A look at George W. Bush

By TJ Walker


(TJWalker.Com)-New York City-May 26, 1999. It's a done deal. George W. Bush is so wired for the Republican nomination for president, that if he were to get a girlfriend pregnant today, Reverends Jerry Falwell and Pat Robertson would personally perform the abortion. Anything to avoid negative publicity for their guy. No principle is too great to sacrifice in order to return the White House to the conservative establishment.

What will soon be eight long years out of power for Republicans has brought new luster to the politics of pragmatism. It seems the pleasure of looking for a true-blue conservative who really believes in banning all abortions, firing every public school teacher and eliminating foreign aid pales in comparison to the pain of not receiving invitations to White house dinners or photo ops in the Rose Garden. How self-important can a James Dobson or John Sununu pretend to be, if they can't pepper their phone conversations and sermons with "well, when the White House domestic policy advisor called me yesterday asking for advice on�?"

The Republicans want the White House. Bad. They'll do anything short of repealing the 22nd Amendment and nominating Bill Clinton to satisfy their lusts.

Bush continues to garner money, support, and endorsements, all without asking for them or stepping foot out of Austin. If this magical appeal continues, he'll be able to run the country from Acapulco.

Bush has assembled a talented team of handlers in the first half of '99. But if they were judged by the policy substance flowing from the reluctant candidate's mouth, you would guess Bush had a staff of two: "Being There"'s Chauncy Gardner and the 7th grader down the street who didn't quite make the Junior High School debate team.

But the Texas Governor's potential candidacy still has two drivers: 1. A Bush back into the White House is the perfect way to stick it to Clinton and avenge the unfair loss of George the Elder in '92, and 2. Bush is the only candidate who isn't too�. Bush isn't too dorky (Forbes), too stupid (Dan Quayle), too robotic (Elizabeth Dole), too butt-ugly (Bob Smith), too much like Patty Duke's TV father (Lamar Alexander), too impish (John Kasich), too homophobic (Gary Bauer), too Nazi-friendly (Pat Buchanan), too unfaithful and short (John McCain) or too clueless (Alan Keyes).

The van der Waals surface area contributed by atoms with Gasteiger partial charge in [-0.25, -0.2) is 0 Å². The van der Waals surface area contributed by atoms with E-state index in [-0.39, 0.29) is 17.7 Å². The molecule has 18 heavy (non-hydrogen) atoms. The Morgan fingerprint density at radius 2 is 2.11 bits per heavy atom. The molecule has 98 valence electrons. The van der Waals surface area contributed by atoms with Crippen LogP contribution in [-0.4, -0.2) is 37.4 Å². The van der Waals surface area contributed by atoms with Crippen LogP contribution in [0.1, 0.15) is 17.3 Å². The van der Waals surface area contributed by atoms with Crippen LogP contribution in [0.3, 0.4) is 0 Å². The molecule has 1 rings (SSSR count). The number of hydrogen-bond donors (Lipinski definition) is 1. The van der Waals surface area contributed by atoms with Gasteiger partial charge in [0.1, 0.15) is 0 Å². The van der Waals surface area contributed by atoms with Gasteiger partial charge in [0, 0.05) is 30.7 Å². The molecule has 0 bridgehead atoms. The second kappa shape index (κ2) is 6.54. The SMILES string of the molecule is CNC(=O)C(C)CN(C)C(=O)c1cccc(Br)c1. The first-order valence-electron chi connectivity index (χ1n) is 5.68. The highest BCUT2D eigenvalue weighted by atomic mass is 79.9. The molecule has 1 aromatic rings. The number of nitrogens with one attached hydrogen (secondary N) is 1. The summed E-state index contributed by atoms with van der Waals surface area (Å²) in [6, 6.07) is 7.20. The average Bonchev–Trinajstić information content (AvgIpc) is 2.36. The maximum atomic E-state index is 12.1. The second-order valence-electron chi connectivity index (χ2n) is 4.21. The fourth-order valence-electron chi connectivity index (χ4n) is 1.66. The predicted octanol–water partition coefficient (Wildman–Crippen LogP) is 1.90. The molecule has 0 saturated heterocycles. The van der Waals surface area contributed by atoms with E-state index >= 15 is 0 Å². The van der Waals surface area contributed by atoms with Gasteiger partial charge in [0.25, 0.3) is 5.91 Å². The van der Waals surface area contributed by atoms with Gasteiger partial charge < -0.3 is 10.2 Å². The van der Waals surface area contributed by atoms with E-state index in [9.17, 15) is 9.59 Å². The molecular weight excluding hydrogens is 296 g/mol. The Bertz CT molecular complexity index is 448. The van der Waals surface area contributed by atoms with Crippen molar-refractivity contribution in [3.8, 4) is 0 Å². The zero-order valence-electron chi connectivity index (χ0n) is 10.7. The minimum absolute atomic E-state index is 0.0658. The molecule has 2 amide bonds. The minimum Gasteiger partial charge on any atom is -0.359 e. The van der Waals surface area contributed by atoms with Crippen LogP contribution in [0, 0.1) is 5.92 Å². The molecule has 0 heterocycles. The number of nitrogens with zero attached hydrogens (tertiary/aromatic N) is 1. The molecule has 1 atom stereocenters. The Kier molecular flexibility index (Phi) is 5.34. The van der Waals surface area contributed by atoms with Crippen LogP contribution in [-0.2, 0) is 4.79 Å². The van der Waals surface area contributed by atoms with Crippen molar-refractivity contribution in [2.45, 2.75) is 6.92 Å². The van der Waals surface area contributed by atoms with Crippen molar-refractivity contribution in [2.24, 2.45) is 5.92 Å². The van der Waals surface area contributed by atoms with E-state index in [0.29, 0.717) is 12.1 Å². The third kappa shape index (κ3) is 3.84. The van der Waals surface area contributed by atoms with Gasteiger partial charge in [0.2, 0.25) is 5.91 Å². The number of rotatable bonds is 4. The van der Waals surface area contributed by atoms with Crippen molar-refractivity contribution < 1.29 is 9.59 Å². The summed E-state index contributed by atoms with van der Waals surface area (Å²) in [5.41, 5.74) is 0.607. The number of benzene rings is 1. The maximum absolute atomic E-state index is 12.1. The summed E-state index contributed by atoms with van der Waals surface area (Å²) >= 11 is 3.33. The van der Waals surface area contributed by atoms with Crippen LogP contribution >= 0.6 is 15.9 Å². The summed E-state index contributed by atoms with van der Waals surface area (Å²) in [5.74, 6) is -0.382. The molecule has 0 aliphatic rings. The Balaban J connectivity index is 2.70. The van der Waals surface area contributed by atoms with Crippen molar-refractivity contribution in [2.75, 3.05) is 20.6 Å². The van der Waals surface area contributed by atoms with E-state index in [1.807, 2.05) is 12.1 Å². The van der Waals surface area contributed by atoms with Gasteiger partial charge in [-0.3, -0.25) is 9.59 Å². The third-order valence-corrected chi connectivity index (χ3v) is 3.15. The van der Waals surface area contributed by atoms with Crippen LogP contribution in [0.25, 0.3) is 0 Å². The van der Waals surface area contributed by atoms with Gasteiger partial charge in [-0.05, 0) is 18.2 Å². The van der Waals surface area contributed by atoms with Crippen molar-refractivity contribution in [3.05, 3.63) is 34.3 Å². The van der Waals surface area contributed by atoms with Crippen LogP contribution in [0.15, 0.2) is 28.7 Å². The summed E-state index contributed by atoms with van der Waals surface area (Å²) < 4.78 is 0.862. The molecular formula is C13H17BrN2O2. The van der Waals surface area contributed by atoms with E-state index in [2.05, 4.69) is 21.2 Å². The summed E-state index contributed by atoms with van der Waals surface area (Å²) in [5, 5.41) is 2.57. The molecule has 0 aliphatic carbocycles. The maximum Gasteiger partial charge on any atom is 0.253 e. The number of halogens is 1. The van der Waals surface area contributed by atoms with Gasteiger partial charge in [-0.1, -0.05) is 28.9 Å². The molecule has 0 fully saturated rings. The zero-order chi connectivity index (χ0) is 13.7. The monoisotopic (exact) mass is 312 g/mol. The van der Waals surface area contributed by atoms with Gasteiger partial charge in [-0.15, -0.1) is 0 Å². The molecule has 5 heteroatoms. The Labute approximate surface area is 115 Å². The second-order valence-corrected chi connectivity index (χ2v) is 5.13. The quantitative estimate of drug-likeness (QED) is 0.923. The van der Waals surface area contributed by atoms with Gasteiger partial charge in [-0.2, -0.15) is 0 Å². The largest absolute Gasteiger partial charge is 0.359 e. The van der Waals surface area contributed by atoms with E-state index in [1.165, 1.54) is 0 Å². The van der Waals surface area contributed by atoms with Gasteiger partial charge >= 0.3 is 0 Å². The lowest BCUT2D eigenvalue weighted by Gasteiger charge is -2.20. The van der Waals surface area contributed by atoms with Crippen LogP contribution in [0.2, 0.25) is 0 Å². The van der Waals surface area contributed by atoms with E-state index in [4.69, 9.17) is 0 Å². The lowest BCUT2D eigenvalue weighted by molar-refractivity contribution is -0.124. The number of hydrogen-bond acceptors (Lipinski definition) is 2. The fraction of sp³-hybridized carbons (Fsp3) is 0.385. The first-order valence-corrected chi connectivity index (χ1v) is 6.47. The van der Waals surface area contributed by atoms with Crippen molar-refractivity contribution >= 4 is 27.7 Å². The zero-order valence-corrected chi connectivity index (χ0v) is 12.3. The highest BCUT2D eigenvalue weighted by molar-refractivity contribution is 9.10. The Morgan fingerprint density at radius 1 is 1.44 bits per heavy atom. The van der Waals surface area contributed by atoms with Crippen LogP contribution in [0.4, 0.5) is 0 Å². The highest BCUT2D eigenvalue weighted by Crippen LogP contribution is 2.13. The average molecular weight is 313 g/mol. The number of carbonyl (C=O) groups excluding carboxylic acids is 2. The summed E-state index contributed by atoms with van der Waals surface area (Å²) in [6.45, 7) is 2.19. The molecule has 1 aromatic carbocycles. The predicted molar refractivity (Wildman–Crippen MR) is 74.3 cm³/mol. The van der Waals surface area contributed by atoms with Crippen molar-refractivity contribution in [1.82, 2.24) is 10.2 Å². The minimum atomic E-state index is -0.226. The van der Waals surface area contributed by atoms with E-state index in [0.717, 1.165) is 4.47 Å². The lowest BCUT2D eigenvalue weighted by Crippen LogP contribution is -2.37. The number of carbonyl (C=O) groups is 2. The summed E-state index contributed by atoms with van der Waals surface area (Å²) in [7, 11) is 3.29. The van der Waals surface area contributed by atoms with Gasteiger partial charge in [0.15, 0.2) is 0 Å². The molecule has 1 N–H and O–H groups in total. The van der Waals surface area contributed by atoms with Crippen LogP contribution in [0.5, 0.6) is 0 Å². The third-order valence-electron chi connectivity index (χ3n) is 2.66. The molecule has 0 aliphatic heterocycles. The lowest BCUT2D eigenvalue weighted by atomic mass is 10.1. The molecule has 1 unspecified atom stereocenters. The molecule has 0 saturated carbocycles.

To be fair to Bush, he's moderately handsome, seems reasonably pleasant, and doesn't look like he could kill his handlers when someone thrusts a baby in his face to kiss. But is a guy with five short years of governing experience and not even five minutes of thinking about foreign policy ready to assume the Republican mantel-a position held by Nixon, Ford, Reagan and Daddy George, men who had proved themselves on the national stage for decades before gaining the top prize?

Forget originality, I don't ask that from politicians. But has George W. Bush ever said one mildly interesting opinion or idea about anything? It's nice not to have a foot in your mouth, but how about removing the cork once in a while?

Republican activists and party leaders want to win; deep down they know that Democrats Al Gore or Bill Bradley would have to propose laws REQUIRING gay marriage on the citizenry before either candidate could lose a general election to any of the non-Bush Republican candidates.

Pick a fresh face. Principles be damned. The only thing that matters is winning the big one. This is a new strategy for the Republican Party, but not to politics. Republicans have long cried of Democrats stealing GOP ideas, but it is the Republican Party now stealing the Democrats' playbook from '92 and '76.

Be careful, you just may win.

Copyright 1999 TJWalker.com
May distribute on Internet with attribution to TJWalker.com

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